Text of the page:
Has a new champion been crowned? Sigma 85mm F1.4 Art lens review
In the following sections we will use DxO data and real life samples to determine just how the Sigma 85mm F1.4 Art compares to the competition.
|Sharpness||The Sigma is extremely sharp wide-open, so much so that as you stop the lens down, you actually start to see the affects of diffraction much earlier than we would normally expect. Best sharpness is achieved centrally when the lens is stopped down to around F4 and at F5.6 in the corners. The overall performance in terms of sharpness is impressive to say the least.|
|APS-C||Again, on an APS-C sensor the lens is sharpest when shot at an aperture of F4. Meanwhile, vignetting and distortion are virtually non existent.|
|Chromatic Aberration||(Lateral) chromatic aberration is handled exceptionally well across all apertures, with only a slight decrease in already low levels of CA by stopping the lens down to F4.|
|Vignetting||When shot wide open at F1.4, the lens does exhibit a 1.3 stop decrease in light in the corners due to vignetting. This is nearly eliminated by stopping the lens down to F1.8, and completely eliminated by stopping down to F2.|
|Distortion||Distortion is handled exceptionally well, with essentially no measurable distortion.|
|Transmission (T-Stop)||The lens' F-number is a theoretical value, and the actual light transmission value, known as the T-stop, is always fractionally lower due to light losses within the lens. Lenses with more elements, like a complex zoom, tend to be slightly more affected. The measured T-stop for this lens around 1.8, which suggests the lens is letting through a bit less light than the F1.4 rating appears to imply.|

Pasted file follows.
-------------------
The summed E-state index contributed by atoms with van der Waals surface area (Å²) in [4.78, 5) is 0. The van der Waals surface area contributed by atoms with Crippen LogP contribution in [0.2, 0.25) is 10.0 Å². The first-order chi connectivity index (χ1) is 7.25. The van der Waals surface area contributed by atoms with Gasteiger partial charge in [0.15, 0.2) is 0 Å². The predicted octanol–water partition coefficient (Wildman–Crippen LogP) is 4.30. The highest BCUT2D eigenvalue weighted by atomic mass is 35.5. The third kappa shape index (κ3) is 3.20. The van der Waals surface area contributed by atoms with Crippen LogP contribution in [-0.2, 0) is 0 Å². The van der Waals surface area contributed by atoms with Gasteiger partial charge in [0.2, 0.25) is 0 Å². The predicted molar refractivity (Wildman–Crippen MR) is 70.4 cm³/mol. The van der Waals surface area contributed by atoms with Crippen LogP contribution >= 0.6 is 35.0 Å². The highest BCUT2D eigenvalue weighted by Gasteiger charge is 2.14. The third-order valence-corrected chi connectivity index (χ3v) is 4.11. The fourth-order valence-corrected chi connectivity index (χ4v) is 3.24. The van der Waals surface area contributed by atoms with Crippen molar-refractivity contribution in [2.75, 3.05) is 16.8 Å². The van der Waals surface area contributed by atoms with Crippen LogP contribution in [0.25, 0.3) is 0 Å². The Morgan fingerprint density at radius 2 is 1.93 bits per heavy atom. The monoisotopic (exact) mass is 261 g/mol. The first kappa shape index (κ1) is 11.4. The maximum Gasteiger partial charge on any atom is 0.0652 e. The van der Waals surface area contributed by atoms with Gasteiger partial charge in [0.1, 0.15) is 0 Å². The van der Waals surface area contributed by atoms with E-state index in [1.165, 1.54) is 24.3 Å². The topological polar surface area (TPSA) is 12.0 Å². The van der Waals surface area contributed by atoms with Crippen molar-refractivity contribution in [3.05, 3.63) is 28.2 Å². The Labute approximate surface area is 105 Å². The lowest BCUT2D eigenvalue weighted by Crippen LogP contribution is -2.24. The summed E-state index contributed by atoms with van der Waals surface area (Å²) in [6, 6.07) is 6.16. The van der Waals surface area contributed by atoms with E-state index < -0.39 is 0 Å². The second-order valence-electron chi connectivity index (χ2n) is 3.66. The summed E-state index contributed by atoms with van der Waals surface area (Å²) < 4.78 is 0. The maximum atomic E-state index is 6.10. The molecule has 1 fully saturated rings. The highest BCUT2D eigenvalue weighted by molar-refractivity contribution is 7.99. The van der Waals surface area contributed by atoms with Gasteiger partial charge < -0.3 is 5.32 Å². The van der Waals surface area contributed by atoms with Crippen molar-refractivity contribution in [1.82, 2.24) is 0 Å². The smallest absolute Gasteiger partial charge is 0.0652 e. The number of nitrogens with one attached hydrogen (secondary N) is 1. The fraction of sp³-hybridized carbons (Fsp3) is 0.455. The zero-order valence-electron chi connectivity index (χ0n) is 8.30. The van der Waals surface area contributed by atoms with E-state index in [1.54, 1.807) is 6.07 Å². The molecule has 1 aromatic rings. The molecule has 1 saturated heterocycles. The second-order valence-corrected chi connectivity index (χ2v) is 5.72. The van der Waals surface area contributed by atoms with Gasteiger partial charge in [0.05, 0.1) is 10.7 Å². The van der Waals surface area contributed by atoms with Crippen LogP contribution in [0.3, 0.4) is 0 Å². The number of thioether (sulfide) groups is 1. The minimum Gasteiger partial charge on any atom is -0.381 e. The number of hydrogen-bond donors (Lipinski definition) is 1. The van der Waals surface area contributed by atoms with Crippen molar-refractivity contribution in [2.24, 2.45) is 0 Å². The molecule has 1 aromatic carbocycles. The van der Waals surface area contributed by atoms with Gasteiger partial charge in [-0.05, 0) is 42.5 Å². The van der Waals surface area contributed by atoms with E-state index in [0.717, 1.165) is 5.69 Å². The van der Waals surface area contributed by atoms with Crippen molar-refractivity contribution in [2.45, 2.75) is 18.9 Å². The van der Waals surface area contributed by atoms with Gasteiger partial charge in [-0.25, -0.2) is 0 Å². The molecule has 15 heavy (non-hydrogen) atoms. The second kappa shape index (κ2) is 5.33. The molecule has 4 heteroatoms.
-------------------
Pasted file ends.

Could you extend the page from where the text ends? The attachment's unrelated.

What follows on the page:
How does the Sigma 85mm DG HSM ART compare to the Sony 85mm GM?
The Sigma is incredibly sharp and ticks all of the boxes in terms of overall lens performance, but how does it stack up against the Sony 85mm GM? When both lenses are shot wide open, the Sigma is not only slightly sharper centrally but also more consistent out to the corners as well. Both lenses are sharpest centrally when stopped down to an aperture of F4, with the Sigma maintaining its edge in both sharpness and consistency. The Sony's corners never get better than at F4, whereas the Sigma's sharpen up a little further at F5.6. Achieving the best sharpness in the corners for the Sigma does come at a slight cost to central sharpness but it remains sharper than the Sony ever gets.
In terms of lateral chromatic aberration (CA) both lenses perform very well across the aperture range with Sigma performing better when shot wide-open. By F4 both lenses have eliminated the already low levels of CA present. Vignetting at F1.4 sees a marked increase in the Sony when compared to the Sigma. The Sony experiences a falloff of 1.9 stops in the corners, whereas the Sigma sees a 1.3 stop falloff. Vignetting is completely eliminated in the Sony by F4, as opposed to F2 in the Sigma.
The Sony has a T-stop rating of 1.5, which is nearly a perfect score as the reported aperture is rated at F1.4. Distortion is handled a bit better by the Sigma as the Sony suffers from a small amount of pincushion distortion, while the Sigma is a near-perfect rectilinear projection.
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